by Kirsten Imani Kasai
“Help me,” my father said. “Pick up the legs.”
I complied. Each thin leg, detached from the trunk, weighed no more than a short stack of bricks, two bags of flour or a money bag for the bank’s night deposit slot. It didn’t fit in the barrel though, I recall that clearly—a foot sticking up over the rim, a stiff white flag of surrender.
Forty-three years old and already on his fifth wife, my father’s appetite for matrimony, and its dissolution, was insatiable. I didn’t even know her name. I met her once, at father’s Haymaz fête. She struck me then as the weakest of the lot, more runty and insubstantial than any of her predecessors, and I foresaw the brevity of her reign. It seemed he had dispensed of her almost before the clerk finished penning her name on the marriage certificate, blowing on the wet ink and scattering droplets across the vellum.
My father whistled a jaunty tune as he snapped tendons and broke the fragile bones of a woman to whom he had professed “love and forever.” The disposal was conducted at night, darkness to hide his crime if not his shame, slogging through Neubonne’s waste pits. The Telec river coughed up its vapors and sputum. The air smelled of rotted eggs, burnt hair and flesh, and the eddies of green-black filth that clogged the shore and plastered the hulls of boats. Tankers clanged in the harbor. Somatic scavengers pushed leather skiffs down the river, fishing up bits of stuff to reclaim and sell: clothing, stripped from that woman’s body and tossed into the water; her rings, sacrificed to the river bottom’s silt.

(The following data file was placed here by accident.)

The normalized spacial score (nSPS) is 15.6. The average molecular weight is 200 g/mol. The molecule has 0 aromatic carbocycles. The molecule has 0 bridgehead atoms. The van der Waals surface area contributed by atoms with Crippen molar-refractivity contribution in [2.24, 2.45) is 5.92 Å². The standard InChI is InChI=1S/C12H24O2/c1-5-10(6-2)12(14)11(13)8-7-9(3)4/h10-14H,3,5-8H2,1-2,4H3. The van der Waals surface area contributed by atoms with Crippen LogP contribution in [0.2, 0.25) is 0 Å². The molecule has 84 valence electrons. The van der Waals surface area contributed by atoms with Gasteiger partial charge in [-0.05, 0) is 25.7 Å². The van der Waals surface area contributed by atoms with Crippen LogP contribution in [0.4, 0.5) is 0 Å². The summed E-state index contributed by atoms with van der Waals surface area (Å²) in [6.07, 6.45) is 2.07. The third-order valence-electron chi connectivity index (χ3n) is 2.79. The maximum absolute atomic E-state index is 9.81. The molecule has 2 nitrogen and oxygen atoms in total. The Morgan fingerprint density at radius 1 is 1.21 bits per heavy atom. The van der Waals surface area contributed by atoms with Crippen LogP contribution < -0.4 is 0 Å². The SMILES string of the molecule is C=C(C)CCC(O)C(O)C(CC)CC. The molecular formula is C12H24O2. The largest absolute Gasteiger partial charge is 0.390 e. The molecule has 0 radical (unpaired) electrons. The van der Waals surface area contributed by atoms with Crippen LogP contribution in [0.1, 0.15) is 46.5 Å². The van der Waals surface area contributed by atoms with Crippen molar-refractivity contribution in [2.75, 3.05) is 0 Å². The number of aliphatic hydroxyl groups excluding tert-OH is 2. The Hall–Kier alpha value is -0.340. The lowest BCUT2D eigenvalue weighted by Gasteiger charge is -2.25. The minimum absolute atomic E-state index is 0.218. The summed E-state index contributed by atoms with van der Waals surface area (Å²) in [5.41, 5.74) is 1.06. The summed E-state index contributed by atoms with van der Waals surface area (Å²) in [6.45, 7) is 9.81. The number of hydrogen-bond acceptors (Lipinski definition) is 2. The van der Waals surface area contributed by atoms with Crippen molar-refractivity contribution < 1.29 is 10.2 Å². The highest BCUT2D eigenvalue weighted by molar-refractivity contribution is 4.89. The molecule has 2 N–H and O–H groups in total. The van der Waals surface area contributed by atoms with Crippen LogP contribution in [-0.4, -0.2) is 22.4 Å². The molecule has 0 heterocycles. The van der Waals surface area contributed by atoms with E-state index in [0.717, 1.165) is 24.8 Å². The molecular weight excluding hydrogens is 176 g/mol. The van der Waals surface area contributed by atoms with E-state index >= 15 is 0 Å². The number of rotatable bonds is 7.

Arms crunched and crumpled inside. Torso stuffed down, and lastly, her head, childlike and small, its curling brown hair sticky with blood and fluid. It occurs to me now that my father always chose small women, perhaps to make their vanishings easier. Was my own mother tucked inside one of those refuse barrels, bones swimming in lye, her body chemically boiled down into soup?
In a rare and startling show of affection, my father had said, “Son, learn this lesson early. Women aren’t worth the trouble.” He laughed, amused by his own quixotic folly. “I don’t know why I keep trying.” He leaned upon the barrel’s edge, pounding in the pieces.